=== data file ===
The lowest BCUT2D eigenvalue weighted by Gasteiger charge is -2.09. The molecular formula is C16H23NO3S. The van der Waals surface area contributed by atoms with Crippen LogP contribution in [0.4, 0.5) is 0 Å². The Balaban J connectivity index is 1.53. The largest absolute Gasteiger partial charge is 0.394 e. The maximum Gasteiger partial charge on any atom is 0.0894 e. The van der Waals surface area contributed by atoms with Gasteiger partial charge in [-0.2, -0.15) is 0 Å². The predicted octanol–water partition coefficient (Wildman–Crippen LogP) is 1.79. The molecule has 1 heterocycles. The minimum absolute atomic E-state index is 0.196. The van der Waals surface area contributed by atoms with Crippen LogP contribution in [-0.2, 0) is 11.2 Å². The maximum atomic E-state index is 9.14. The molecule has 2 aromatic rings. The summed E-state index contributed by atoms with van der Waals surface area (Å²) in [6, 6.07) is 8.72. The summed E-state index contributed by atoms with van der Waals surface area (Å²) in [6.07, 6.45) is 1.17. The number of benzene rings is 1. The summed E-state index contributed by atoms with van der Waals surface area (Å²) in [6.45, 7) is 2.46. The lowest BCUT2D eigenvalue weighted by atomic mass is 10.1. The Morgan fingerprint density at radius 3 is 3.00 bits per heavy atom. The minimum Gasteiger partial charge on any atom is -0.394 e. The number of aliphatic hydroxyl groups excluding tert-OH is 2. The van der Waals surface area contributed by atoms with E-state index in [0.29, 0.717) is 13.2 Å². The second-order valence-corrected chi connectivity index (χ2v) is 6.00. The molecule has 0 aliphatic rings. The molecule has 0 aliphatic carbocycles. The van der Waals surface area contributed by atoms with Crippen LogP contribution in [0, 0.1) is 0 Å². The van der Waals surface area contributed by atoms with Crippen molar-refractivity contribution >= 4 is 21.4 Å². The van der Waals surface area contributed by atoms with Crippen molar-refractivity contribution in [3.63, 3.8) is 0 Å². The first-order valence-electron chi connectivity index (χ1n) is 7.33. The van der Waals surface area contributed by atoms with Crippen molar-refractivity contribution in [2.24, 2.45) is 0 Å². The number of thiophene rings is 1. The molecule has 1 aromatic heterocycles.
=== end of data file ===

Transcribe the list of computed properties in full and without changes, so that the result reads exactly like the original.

The lowest BCUT2D eigenvalue weighted by Gasteiger charge is -2.09. The molecular formula is C16H23NO3S. The van der Waals surface area contributed by atoms with Crippen LogP contribution in [0.4, 0.5) is 0 Å². The Balaban J connectivity index is 1.53. The largest absolute Gasteiger partial charge is 0.394 e. The maximum Gasteiger partial charge on any atom is 0.0894 e. The van der Waals surface area contributed by atoms with Gasteiger partial charge in [-0.2, -0.15) is 0 Å². The predicted octanol–water partition coefficient (Wildman–Crippen LogP) is 1.79. The molecule has 1 heterocycles. The minimum absolute atomic E-state index is 0.196. The van der Waals surface area contributed by atoms with Crippen LogP contribution in [-0.2, 0) is 11.2 Å². The maximum atomic E-state index is 9.14. The molecule has 2 aromatic rings. The summed E-state index contributed by atoms with van der Waals surface area (Å²) in [6, 6.07) is 8.72. The summed E-state index contributed by atoms with van der Waals surface area (Å²) in [6.07, 6.45) is 1.17. The number of benzene rings is 1. The summed E-state index contributed by atoms with van der Waals surface area (Å²) in [6.45, 7) is 2.46. The lowest BCUT2D eigenvalue weighted by atomic mass is 10.1. The Morgan fingerprint density at radius 3 is 3.00 bits per heavy atom. The minimum Gasteiger partial charge on any atom is -0.394 e. The number of aliphatic hydroxyl groups excluding tert-OH is 2. The van der Waals surface area contributed by atoms with E-state index in [0.29, 0.717) is 13.2 Å². The second-order valence-corrected chi connectivity index (χ2v) is 6.00. The molecule has 0 aliphatic rings. The molecule has 0 aliphatic carbocycles. The van der Waals surface area contributed by atoms with Crippen LogP contribution in [0, 0.1) is 0 Å². The van der Waals surface area contributed by atoms with Crippen molar-refractivity contribution >= 4 is 21.4 Å². The van der Waals surface area contributed by atoms with Crippen molar-refractivity contribution in [3.63, 3.8) is 0 Å². The first-order valence-electron chi connectivity index (χ1n) is 7.33. The van der Waals surface area contributed by atoms with Crippen molar-refractivity contribution in [2.24, 2.45) is 0 Å². The number of thiophene rings is 1. The molecule has 1 aromatic heterocycles.